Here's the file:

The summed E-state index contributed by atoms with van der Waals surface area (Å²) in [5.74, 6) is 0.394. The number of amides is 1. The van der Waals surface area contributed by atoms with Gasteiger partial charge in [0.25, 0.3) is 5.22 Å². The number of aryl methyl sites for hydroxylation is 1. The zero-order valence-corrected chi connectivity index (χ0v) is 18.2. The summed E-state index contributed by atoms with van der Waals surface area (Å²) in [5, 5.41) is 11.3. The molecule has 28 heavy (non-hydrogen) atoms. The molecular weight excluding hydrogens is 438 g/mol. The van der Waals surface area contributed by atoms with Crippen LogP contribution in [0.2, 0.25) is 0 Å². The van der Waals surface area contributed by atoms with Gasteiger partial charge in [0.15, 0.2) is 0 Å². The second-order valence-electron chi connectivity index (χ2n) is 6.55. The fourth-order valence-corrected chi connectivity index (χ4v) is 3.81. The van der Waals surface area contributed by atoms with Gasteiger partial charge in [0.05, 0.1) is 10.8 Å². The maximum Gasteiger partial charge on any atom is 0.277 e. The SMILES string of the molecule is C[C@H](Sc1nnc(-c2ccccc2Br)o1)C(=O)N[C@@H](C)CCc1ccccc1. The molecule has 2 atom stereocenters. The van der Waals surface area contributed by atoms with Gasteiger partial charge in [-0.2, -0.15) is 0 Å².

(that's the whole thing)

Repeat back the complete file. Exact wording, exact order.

The summed E-state index contributed by atoms with van der Waals surface area (Å²) in [5.74, 6) is 0.394. The number of amides is 1. The van der Waals surface area contributed by atoms with Gasteiger partial charge in [0.25, 0.3) is 5.22 Å². The number of aryl methyl sites for hydroxylation is 1. The zero-order valence-corrected chi connectivity index (χ0v) is 18.2. The summed E-state index contributed by atoms with van der Waals surface area (Å²) in [5, 5.41) is 11.3. The molecule has 28 heavy (non-hydrogen) atoms. The molecular weight excluding hydrogens is 438 g/mol. The van der Waals surface area contributed by atoms with Crippen LogP contribution in [0.2, 0.25) is 0 Å². The van der Waals surface area contributed by atoms with Gasteiger partial charge in [0.15, 0.2) is 0 Å². The second-order valence-electron chi connectivity index (χ2n) is 6.55. The fourth-order valence-corrected chi connectivity index (χ4v) is 3.81. The van der Waals surface area contributed by atoms with Gasteiger partial charge in [0.05, 0.1) is 10.8 Å². The maximum Gasteiger partial charge on any atom is 0.277 e. The SMILES string of the molecule is C[C@H](Sc1nnc(-c2ccccc2Br)o1)C(=O)N[C@@H](C)CCc1ccccc1. The molecule has 2 atom stereocenters. The van der Waals surface area contributed by atoms with Gasteiger partial charge in [-0.2, -0.15) is 0 Å².